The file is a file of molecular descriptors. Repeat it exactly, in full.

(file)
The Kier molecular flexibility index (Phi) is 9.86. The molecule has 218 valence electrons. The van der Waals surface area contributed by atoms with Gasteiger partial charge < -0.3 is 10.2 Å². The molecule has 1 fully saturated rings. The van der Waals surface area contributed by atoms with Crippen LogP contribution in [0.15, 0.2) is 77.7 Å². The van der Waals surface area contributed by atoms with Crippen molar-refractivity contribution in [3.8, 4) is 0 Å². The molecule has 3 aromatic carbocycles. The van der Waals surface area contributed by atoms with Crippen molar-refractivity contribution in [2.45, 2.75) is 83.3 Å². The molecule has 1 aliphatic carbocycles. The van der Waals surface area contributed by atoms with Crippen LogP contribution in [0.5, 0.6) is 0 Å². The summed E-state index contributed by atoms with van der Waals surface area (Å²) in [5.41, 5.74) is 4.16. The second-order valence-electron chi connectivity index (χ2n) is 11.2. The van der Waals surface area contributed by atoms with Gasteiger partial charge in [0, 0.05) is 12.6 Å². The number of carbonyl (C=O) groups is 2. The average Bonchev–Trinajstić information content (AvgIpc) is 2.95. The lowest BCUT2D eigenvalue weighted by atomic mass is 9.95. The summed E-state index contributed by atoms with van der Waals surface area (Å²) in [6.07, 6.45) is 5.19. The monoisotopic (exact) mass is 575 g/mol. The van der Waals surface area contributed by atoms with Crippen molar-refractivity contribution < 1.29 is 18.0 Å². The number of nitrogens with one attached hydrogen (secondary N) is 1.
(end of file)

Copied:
The Kier molecular flexibility index (Phi) is 9.86. The molecule has 218 valence electrons. The van der Waals surface area contributed by atoms with Gasteiger partial charge < -0.3 is 10.2 Å². The molecule has 1 fully saturated rings. The van der Waals surface area contributed by atoms with Crippen LogP contribution in [0.15, 0.2) is 77.7 Å². The van der Waals surface area contributed by atoms with Crippen molar-refractivity contribution in [3.8, 4) is 0 Å². The molecule has 3 aromatic carbocycles. The van der Waals surface area contributed by atoms with Crippen molar-refractivity contribution in [2.45, 2.75) is 83.3 Å². The molecule has 1 aliphatic carbocycles. The van der Waals surface area contributed by atoms with Crippen LogP contribution in [0.5, 0.6) is 0 Å². The summed E-state index contributed by atoms with van der Waals surface area (Å²) in [5.41, 5.74) is 4.16. The second-order valence-electron chi connectivity index (χ2n) is 11.2. The van der Waals surface area contributed by atoms with Gasteiger partial charge in [0, 0.05) is 12.6 Å². The number of carbonyl (C=O) groups is 2. The average Bonchev–Trinajstić information content (AvgIpc) is 2.95. The lowest BCUT2D eigenvalue weighted by atomic mass is 9.95. The summed E-state index contributed by atoms with van der Waals surface area (Å²) in [6.07, 6.45) is 5.19. The monoisotopic (exact) mass is 575 g/mol. The van der Waals surface area contributed by atoms with Crippen molar-refractivity contribution < 1.29 is 18.0 Å². The number of nitrogens with one attached hydrogen (secondary N) is 1.